One of the people who helped make Jimmy Carter president is from Jacksonville and he remembers the 99-year-old Georgian, now in a hospice, as a man who was “rock solid on his morals and faith.”
Mike Hightower helped engineer Carter’s campaign for president in Northeast Florida.
He knew Carter from a chance encounter late in 1974. A schoolteacher and secretary of the local Democrat Party, Hightower was in Kansas City as a delegate to a telethon put on by Sen. Lloyd Benson.
As he walked into a crowded meeting room, he literally got pushed into a corner and found himself with Carter. Hightower struck up a conversation by asking him who he was. Carter said he was the governor of Georgia and was running for president. After a half-hour discussion, Hightower gave him his card and left.
“In April he came to Jacksonville, and we had lunch at the Blackstone,” Hightower recalls.
Carter drew a map of Florida on a napkin and pointed at Northeast Florida. He told Hightower that if he could get within 10 percent of George Wallace there, he would get the Democratic nomination.
Northeast Florida was a Wallace stronghold.
When Carter asked for his help, Hightower swallowed hard and agreed. His only experience had been a minor role in Mayor Hans Tanzler’s 1971 re-election campaign, and he was now in a presidential campaign.
There were 13 volunteers in Florida helping to run Carter’s campaign, including Dr. Emmett Ferguson, who had been a classmate of Carter’s at the Naval Academy, Martha Barrett and City Councilman Johnny Sanders of Jacksonville. The NE Florida group managed to get within 300 votes of Wallace in the 1976 election, Hightower said.
While Carter was president, Hightower was named director of the Farm Administration in Florida, with 56 offices and a $300 million budget.
Later, Hightower was an executive at Blue Cross-Blue Shield and served 16 years on the board of the JEA.
In the meantime, he had become a Republican and supported the re-election of President Ronald Reagan. When he told Carter that, Carter merely laughed.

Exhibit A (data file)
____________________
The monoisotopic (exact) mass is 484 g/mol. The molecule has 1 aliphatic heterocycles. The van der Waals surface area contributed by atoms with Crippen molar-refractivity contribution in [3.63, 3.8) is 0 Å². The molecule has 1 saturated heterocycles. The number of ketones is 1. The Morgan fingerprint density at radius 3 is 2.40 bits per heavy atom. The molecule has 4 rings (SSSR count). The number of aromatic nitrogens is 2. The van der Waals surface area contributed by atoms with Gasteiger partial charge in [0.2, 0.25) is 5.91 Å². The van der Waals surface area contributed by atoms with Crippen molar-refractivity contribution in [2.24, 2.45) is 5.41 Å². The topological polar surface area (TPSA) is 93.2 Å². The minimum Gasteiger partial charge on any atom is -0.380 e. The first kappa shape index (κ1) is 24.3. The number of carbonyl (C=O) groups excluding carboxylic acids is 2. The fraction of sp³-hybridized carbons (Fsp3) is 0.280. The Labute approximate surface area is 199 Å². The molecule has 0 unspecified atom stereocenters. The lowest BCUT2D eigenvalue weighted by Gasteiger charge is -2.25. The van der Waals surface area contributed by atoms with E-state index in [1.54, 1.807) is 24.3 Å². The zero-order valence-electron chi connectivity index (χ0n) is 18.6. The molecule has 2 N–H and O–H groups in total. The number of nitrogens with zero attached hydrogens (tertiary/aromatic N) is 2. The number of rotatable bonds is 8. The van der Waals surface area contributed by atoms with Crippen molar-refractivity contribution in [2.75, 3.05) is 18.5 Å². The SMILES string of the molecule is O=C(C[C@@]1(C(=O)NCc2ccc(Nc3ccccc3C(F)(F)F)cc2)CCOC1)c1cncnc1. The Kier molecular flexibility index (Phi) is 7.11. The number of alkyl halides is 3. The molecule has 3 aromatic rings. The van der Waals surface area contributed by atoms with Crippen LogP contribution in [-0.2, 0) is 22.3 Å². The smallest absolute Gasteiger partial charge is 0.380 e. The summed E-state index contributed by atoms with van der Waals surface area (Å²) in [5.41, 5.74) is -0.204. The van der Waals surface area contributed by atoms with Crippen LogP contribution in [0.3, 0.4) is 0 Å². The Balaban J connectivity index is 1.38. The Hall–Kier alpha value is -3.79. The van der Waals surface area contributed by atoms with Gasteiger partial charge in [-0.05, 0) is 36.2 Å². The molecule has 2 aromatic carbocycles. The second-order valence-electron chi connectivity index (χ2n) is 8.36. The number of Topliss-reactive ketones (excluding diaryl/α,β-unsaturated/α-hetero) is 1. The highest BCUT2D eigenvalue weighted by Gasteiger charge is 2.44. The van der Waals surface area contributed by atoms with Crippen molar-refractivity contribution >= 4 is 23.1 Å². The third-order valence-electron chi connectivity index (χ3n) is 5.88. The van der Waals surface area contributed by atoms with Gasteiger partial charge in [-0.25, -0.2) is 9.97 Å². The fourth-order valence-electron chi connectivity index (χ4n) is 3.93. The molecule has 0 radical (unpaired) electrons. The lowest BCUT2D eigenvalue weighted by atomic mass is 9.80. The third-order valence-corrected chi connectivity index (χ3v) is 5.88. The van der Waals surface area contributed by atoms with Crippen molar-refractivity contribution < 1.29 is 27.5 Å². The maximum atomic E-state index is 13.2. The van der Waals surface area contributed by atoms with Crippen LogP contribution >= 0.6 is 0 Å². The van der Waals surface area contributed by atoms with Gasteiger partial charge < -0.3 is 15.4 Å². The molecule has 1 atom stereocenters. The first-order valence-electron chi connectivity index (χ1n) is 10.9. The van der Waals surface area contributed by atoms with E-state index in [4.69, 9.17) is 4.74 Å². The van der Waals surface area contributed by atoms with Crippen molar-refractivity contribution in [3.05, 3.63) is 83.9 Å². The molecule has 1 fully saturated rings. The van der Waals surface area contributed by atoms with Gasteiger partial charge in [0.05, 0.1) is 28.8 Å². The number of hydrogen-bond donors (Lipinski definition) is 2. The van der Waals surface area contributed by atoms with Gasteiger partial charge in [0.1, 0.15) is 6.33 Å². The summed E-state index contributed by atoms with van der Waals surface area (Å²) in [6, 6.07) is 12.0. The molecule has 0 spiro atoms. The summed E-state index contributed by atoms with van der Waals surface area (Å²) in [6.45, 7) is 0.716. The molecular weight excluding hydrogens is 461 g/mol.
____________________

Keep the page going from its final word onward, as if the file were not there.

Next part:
Hightower recalls, however, that Carter had formed a close personal relationship with Gerald Ford, the man he defeated in 1976. Carter did the eulogy at Ford’s funeral.
“He was my mentor, my coach. He and (his wife) Rosalynn were always nice to me and my wife, Sue,” Hightower said. He last saw Carter in Atlanta nearly 20 years ago.
Hightower called Carter an “extraordinary” man who didn’t duck blame as today’s politicians routinely do.
Although there was much criticism of Carter’s presidency, Hightower said, “It is easy to throw rocks but look at what he accomplished. And he became a global leader as an advocate for human rights and democracy.” One historian wrote that Carter’s foreign policy, which included brokering peace between Egypt and Israel, had been able to “break up the Arab alliance, side-line the Palestinians, build an alliance with Egypt, weaken the Soviet Union and secure Israel.”
“He was the hardest-working former president we’ve ever had,” Hightower said, citing Carter’s work with Habitat for Humanity.
Carter made a number of trips to Jacksonville. In one of the early visits, he attended a civic club meeting on the Westside. I was also there and ended up having breakfast with him. I found him to be serious and sincere and when I saw him on subsequent visits he always stopped to chat.
I learned two interesting facts about him. He was using a Jacksonville memory expert to help him better remember people and events, which always is a plus for politicians, and he had an ongoing exchange of letters with 1930s movie star Mae West, which she apparently had initiated.